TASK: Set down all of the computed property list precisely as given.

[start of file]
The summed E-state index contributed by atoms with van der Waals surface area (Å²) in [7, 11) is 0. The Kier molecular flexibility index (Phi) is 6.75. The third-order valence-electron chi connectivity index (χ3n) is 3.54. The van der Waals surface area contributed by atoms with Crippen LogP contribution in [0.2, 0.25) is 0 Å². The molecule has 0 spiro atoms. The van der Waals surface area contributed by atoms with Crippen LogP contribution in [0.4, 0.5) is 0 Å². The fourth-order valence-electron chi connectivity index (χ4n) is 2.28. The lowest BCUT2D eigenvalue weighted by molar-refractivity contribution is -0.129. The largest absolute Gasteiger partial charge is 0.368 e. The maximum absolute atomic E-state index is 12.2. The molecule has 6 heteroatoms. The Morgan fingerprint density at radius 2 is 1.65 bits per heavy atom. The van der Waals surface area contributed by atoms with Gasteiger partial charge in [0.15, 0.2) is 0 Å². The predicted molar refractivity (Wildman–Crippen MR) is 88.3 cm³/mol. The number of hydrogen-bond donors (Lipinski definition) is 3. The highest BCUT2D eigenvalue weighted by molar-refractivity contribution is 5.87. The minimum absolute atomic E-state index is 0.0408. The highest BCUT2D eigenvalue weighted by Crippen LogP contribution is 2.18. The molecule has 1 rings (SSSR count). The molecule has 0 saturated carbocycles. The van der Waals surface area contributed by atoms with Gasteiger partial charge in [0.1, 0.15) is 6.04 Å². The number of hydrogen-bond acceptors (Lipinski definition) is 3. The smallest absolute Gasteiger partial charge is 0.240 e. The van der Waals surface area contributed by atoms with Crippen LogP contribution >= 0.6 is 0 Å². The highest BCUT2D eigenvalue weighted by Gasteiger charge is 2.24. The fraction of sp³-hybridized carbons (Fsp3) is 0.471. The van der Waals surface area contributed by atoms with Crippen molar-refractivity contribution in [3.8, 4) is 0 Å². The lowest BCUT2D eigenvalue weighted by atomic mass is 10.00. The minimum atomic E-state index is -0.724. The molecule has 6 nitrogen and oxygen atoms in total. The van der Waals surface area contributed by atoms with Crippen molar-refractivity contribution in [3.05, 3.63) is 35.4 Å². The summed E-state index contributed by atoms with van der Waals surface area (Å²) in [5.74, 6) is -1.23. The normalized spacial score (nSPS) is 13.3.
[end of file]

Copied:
The summed E-state index contributed by atoms with van der Waals surface area (Å²) in [7, 11) is 0. The Kier molecular flexibility index (Phi) is 6.75. The third-order valence-electron chi connectivity index (χ3n) is 3.54. The van der Waals surface area contributed by atoms with Crippen LogP contribution in [0.2, 0.25) is 0 Å². The molecule has 0 spiro atoms. The van der Waals surface area contributed by atoms with Crippen LogP contribution in [0.4, 0.5) is 0 Å². The fourth-order valence-electron chi connectivity index (χ4n) is 2.28. The lowest BCUT2D eigenvalue weighted by molar-refractivity contribution is -0.129. The largest absolute Gasteiger partial charge is 0.368 e. The maximum absolute atomic E-state index is 12.2. The molecule has 6 heteroatoms. The Morgan fingerprint density at radius 2 is 1.65 bits per heavy atom. The van der Waals surface area contributed by atoms with Gasteiger partial charge in [0.15, 0.2) is 0 Å². The predicted molar refractivity (Wildman–Crippen MR) is 88.3 cm³/mol. The number of hydrogen-bond donors (Lipinski definition) is 3. The highest BCUT2D eigenvalue weighted by molar-refractivity contribution is 5.87. The minimum absolute atomic E-state index is 0.0408. The highest BCUT2D eigenvalue weighted by Crippen LogP contribution is 2.18. The molecule has 1 rings (SSSR count). The molecule has 0 saturated carbocycles. The van der Waals surface area contributed by atoms with Gasteiger partial charge in [0.1, 0.15) is 6.04 Å². The number of hydrogen-bond acceptors (Lipinski definition) is 3. The smallest absolute Gasteiger partial charge is 0.240 e. The van der Waals surface area contributed by atoms with Crippen LogP contribution >= 0.6 is 0 Å². The highest BCUT2D eigenvalue weighted by Gasteiger charge is 2.24. The fraction of sp³-hybridized carbons (Fsp3) is 0.471. The van der Waals surface area contributed by atoms with Crippen molar-refractivity contribution in [3.8, 4) is 0 Å². The lowest BCUT2D eigenvalue weighted by atomic mass is 10.00. The minimum atomic E-state index is -0.724. The molecule has 6 nitrogen and oxygen atoms in total. The van der Waals surface area contributed by atoms with Crippen molar-refractivity contribution in [3.05, 3.63) is 35.4 Å². The summed E-state index contributed by atoms with van der Waals surface area (Å²) in [5.74, 6) is -1.23. The normalized spacial score (nSPS) is 13.3.